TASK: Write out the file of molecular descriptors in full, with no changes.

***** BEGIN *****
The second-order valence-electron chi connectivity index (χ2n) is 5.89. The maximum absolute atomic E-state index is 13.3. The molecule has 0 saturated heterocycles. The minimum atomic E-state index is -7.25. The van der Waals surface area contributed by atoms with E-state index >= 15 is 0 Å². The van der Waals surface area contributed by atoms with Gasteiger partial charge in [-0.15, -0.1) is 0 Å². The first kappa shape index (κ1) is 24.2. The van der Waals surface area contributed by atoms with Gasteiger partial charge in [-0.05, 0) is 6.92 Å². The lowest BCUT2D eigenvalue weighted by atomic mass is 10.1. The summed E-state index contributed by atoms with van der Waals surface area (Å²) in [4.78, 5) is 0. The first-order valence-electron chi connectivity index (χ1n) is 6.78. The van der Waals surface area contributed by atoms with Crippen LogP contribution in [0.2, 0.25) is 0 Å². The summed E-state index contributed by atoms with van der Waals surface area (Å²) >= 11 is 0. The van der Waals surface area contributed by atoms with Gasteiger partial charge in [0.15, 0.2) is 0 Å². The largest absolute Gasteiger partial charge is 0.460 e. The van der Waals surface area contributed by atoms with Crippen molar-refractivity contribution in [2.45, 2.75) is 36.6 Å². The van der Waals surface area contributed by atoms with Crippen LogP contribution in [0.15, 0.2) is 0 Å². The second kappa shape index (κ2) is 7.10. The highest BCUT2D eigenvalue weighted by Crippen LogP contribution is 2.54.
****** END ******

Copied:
The second-order valence-electron chi connectivity index (χ2n) is 5.89. The maximum absolute atomic E-state index is 13.3. The molecule has 0 saturated heterocycles. The minimum atomic E-state index is -7.25. The van der Waals surface area contributed by atoms with E-state index >= 15 is 0 Å². The van der Waals surface area contributed by atoms with Gasteiger partial charge in [-0.15, -0.1) is 0 Å². The first kappa shape index (κ1) is 24.2. The van der Waals surface area contributed by atoms with Gasteiger partial charge in [-0.05, 0) is 6.92 Å². The lowest BCUT2D eigenvalue weighted by atomic mass is 10.1. The summed E-state index contributed by atoms with van der Waals surface area (Å²) in [4.78, 5) is 0. The first-order valence-electron chi connectivity index (χ1n) is 6.78. The van der Waals surface area contributed by atoms with Crippen LogP contribution in [0.2, 0.25) is 0 Å². The summed E-state index contributed by atoms with van der Waals surface area (Å²) >= 11 is 0. The van der Waals surface area contributed by atoms with Gasteiger partial charge in [0.15, 0.2) is 0 Å². The largest absolute Gasteiger partial charge is 0.460 e. The van der Waals surface area contributed by atoms with Crippen molar-refractivity contribution in [2.45, 2.75) is 36.6 Å². The van der Waals surface area contributed by atoms with Crippen LogP contribution in [0.15, 0.2) is 0 Å². The second kappa shape index (κ2) is 7.10. The highest BCUT2D eigenvalue weighted by Crippen LogP contribution is 2.54.